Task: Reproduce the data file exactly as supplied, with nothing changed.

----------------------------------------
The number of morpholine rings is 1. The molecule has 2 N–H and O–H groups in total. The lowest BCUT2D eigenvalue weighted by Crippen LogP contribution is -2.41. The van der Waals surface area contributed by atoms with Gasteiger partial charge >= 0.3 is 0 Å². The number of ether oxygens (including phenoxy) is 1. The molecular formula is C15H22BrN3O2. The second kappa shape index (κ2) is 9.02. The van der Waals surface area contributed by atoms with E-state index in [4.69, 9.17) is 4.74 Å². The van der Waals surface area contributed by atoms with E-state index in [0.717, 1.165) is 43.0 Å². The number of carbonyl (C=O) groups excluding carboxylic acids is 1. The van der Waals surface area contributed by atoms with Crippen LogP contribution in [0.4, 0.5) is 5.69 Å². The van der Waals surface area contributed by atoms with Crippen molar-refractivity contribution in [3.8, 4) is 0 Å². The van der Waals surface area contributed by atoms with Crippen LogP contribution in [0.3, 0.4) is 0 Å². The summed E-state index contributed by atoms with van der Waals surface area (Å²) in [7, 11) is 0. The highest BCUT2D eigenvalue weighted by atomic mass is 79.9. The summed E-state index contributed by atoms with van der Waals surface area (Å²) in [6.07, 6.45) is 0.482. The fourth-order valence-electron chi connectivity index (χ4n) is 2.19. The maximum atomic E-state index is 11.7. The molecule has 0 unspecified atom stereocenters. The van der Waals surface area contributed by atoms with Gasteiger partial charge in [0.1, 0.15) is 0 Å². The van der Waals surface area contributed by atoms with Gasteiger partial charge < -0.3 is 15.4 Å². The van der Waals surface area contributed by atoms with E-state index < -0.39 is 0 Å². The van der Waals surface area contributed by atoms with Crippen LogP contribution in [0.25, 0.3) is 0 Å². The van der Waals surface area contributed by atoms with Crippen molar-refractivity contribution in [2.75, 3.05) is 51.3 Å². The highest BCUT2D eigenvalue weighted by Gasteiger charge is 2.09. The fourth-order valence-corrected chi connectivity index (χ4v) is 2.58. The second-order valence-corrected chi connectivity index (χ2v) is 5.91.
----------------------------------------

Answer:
The number of morpholine rings is 1. The molecule has 2 N–H and O–H groups in total. The lowest BCUT2D eigenvalue weighted by Crippen LogP contribution is -2.41. The van der Waals surface area contributed by atoms with Gasteiger partial charge >= 0.3 is 0 Å². The number of ether oxygens (including phenoxy) is 1. The molecular formula is C15H22BrN3O2. The second kappa shape index (κ2) is 9.02. The van der Waals surface area contributed by atoms with E-state index in [4.69, 9.17) is 4.74 Å². The van der Waals surface area contributed by atoms with E-state index in [0.717, 1.165) is 43.0 Å². The number of carbonyl (C=O) groups excluding carboxylic acids is 1. The van der Waals surface area contributed by atoms with Crippen LogP contribution in [0.4, 0.5) is 5.69 Å². The van der Waals surface area contributed by atoms with Crippen molar-refractivity contribution in [3.8, 4) is 0 Å². The van der Waals surface area contributed by atoms with Crippen LogP contribution in [0.3, 0.4) is 0 Å². The summed E-state index contributed by atoms with van der Waals surface area (Å²) in [7, 11) is 0. The highest BCUT2D eigenvalue weighted by atomic mass is 79.9. The summed E-state index contributed by atoms with van der Waals surface area (Å²) in [6.07, 6.45) is 0.482. The fourth-order valence-electron chi connectivity index (χ4n) is 2.19. The maximum atomic E-state index is 11.7. The molecule has 0 unspecified atom stereocenters. The van der Waals surface area contributed by atoms with Gasteiger partial charge in [0.1, 0.15) is 0 Å². The van der Waals surface area contributed by atoms with Gasteiger partial charge < -0.3 is 15.4 Å². The van der Waals surface area contributed by atoms with E-state index < -0.39 is 0 Å². The van der Waals surface area contributed by atoms with Crippen LogP contribution in [0.25, 0.3) is 0 Å². The van der Waals surface area contributed by atoms with Crippen molar-refractivity contribution in [2.75, 3.05) is 51.3 Å². The highest BCUT2D eigenvalue weighted by Gasteiger charge is 2.09. The fourth-order valence-corrected chi connectivity index (χ4v) is 2.58. The second-order valence-corrected chi connectivity index (χ2v) is 5.91.